Gin Botanicals: Juniper
Piney, woody, fresh aroma
If you want to really understand gin, it’s important to get to know juniper. We would compare it to understanding the influence of casks for whisky fans, grapes for winos or dilution of ice for bartenders. Juniper is such an important aspect of gin that quite literally, it is not only the primary botanical used in gin but by law, it needs to be the predominant flavour in anything seeking to be classified as gin. The aroma and taste of juniper is – or at least should be – the signature note in any gin, both on the nose and on the palate. Even the name Gin itself is derived from either the French genièvre or the Dutch jenever, which both mean juniper.
We’re about to go all green fingered on you all, so bear with us for a while – there is a point to this… Error! Hyperlink reference not valid. vary in size and shape, are evergreen and are usually low spreading bush type plants. They are a low maintenance plant to grow and while they prefer an acidic pH soil, they don’t have a problem in soil pHs that are not acidic either. We’ve heard of Juniper shrubs being used for groundcovers, border plantings and understand that they are especially helpful in preventing soil erosion, weed control and planting on difficult parts of a landscape. From our own experience with them – we know that juniper shrubs are quite drought tolerant and perform well enough in rock gardens too. If this wasn’t enough, most varieties of juniper require very little pruning, if any. It is therefore not surprising to hear that depending on your taxonomic viewpoint, there are between 50-67 species of juniper and they are found in most countries in the Northern hemisphere. They are amazing plants.
In fact, “Common Juniper” has one of the largest geographic range of any woody plant in the world. It’s amazing to think that juniper occurs at varying elevations and at its southernmost extent it has been recorded at altitudes of up to 3,500 metres. If this was a grape, wine makers would be going crazy over it. Given we all understand that soil, climate and growing conditions all affect grapes and that this has resulted in the term “terroir’ used to define wine regions, styles etc… why should it be so different in juniper bushes and as a result in gin? If you interested in this, an interesting Gin to seek out is Origin as it is available in 6 different varieties, where the juniper is the only thing to change as it has been selected from different terroirs..
Interestingly for you horticulturists out there, the bark is brown on young plants, but turns grey as it gets older. The flavour profile of young, green berries is dominated by pinene (resinous, woody pine notes) and as they mature this piney, resinous character is joined by greener citric notes. The outer scales of the berries are relatively flavourless, so the berries are almost always at least lightly crushed before being used as a spice. This matters less with making gin as during the maceration period, the alcohol will permeate through the skin relatively easily regardless. Juniper berries are primarily used dried as opposed to fresh in gin production, but their flavour and odour is at their strongest immediately after harvest and declines during the drying process and subsequent storage.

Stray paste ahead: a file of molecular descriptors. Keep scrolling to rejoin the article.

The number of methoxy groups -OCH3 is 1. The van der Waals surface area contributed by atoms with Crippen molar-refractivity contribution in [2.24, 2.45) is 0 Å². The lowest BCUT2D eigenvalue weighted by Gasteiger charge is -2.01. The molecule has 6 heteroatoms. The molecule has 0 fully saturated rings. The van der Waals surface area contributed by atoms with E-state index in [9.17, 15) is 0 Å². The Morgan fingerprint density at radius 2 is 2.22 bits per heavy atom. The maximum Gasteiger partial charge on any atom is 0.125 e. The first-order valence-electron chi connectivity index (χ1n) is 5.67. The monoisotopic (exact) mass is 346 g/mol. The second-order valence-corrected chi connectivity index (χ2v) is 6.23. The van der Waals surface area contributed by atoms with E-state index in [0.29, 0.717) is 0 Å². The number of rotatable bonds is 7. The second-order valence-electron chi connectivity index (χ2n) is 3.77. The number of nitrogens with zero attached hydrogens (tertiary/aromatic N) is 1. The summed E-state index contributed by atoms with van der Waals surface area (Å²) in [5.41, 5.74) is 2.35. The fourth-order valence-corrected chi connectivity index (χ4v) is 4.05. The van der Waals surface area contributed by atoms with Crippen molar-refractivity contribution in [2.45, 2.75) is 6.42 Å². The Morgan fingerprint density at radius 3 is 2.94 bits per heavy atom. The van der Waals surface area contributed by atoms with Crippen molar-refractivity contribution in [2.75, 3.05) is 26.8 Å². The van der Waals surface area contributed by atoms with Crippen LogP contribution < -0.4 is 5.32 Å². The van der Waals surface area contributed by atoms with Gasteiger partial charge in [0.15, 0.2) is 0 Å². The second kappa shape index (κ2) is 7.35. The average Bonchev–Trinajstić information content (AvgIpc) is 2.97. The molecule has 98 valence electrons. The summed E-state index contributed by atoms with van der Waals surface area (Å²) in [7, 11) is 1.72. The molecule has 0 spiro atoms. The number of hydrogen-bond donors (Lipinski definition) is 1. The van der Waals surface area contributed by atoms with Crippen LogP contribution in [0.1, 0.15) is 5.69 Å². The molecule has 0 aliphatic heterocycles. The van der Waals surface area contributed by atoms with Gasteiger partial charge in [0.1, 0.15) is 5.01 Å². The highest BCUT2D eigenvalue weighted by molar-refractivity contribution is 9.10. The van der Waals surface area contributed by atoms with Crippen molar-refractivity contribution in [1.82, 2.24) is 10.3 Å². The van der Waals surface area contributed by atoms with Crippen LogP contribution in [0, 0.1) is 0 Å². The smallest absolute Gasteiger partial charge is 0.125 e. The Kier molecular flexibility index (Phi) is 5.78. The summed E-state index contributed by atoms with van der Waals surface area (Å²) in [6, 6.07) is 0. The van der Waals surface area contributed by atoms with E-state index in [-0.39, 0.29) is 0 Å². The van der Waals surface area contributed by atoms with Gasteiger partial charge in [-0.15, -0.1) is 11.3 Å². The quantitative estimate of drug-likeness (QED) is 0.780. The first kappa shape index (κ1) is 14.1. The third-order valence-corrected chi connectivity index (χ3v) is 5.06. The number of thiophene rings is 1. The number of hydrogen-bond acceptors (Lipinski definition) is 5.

Rather fascinatingly, juniper is dioecious, i.e. individual plants are either male or female, unlike most tree species, where both male and female flowers occur on the same tree. Male flowers appear as yellow blossoms near the ends of the twigs in spring and release pollen, which is then dispersed by the wind. Female flowers are in the form of very small clusters of scales, and after pollination these grow to become berry-like cones. Shaped like irregularly-sided spheres, these berries are green at first, but ripen after 18 months to a dark, blue-purple colour – prime for taking and adding to a botanical selection in order to make gin.
Each juniper berry contains half a dozen seeds which are triangular, hard and black, and are dispersed by birds which eat the berries. All juniper species grow berries, but most are considered too bitter to eat. In addition to Juniperus Communis, other edible species include Juniperus Drupacea, Juniperus Phoenicea, Juniperus Deppeana and Juniperus Californica. Some species, for example Juniperus Sabina, are toxic and consumption is inadvisable. In all fairness however, it’s rare to come across anything other than the communis in the UK, so you’ll probably be okay if don’t have the Encylopedia Botanica to hand during your hike and you get peckish.
Because of their long ripening period, berries can occur on a juniper shrub throughout the year and as such, it is usually possible to see them at different stages of development on the same plant. Usually, juniper seeds are slow to germinate and normally require two winters of dormancy before they will sprout and begin growing. Juniper, as an entire plant is a slow-growing species, but in optimal conditions it can grow up to 28 cm in a year.
It is for its gastronomic, medicinal and ritual properties that juniper is best known. The Romans used juniper berries as a cheap domestically-produced substitute for the expensive black pepper. Something similar can be seen when berries were ground and added to sauces and especially to game dishes in England and Scotland to add a bitter, spicy flavour, and were used to flavour breads and cakes in the North of England. From a bit of light reading – it would seem that the juniper berry is still being considered as a possible treatment for diet-controlled diabetes, as it allegedly releases insulin from the pancreas (hence alleviating hunger).